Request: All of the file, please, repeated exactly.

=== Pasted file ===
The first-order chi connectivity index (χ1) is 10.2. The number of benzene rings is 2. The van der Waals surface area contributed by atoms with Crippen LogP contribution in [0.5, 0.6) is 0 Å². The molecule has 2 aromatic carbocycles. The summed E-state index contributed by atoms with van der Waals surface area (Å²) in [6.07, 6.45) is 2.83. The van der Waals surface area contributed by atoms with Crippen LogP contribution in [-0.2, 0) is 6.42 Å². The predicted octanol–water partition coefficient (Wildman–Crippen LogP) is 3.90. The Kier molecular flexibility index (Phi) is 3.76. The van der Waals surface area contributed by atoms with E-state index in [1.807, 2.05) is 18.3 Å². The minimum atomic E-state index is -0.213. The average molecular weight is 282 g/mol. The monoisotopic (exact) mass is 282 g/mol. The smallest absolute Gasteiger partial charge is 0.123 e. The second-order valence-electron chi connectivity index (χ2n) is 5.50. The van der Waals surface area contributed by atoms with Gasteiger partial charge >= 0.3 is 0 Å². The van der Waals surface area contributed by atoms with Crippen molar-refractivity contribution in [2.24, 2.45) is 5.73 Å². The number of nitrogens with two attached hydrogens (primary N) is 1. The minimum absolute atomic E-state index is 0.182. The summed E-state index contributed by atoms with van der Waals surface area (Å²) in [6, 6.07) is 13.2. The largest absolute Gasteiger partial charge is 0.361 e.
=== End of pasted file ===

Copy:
The first-order chi connectivity index (χ1) is 10.2. The number of benzene rings is 2. The van der Waals surface area contributed by atoms with Crippen LogP contribution in [0.5, 0.6) is 0 Å². The molecule has 2 aromatic carbocycles. The summed E-state index contributed by atoms with van der Waals surface area (Å²) in [6.07, 6.45) is 2.83. The van der Waals surface area contributed by atoms with Crippen LogP contribution in [-0.2, 0) is 6.42 Å². The predicted octanol–water partition coefficient (Wildman–Crippen LogP) is 3.90. The Kier molecular flexibility index (Phi) is 3.76. The van der Waals surface area contributed by atoms with E-state index in [1.807, 2.05) is 18.3 Å². The minimum atomic E-state index is -0.213. The average molecular weight is 282 g/mol. The monoisotopic (exact) mass is 282 g/mol. The smallest absolute Gasteiger partial charge is 0.123 e. The second-order valence-electron chi connectivity index (χ2n) is 5.50. The van der Waals surface area contributed by atoms with Gasteiger partial charge >= 0.3 is 0 Å². The van der Waals surface area contributed by atoms with Crippen molar-refractivity contribution in [2.24, 2.45) is 5.73 Å². The number of nitrogens with two attached hydrogens (primary N) is 1. The minimum absolute atomic E-state index is 0.182. The summed E-state index contributed by atoms with van der Waals surface area (Å²) in [6, 6.07) is 13.2. The largest absolute Gasteiger partial charge is 0.361 e.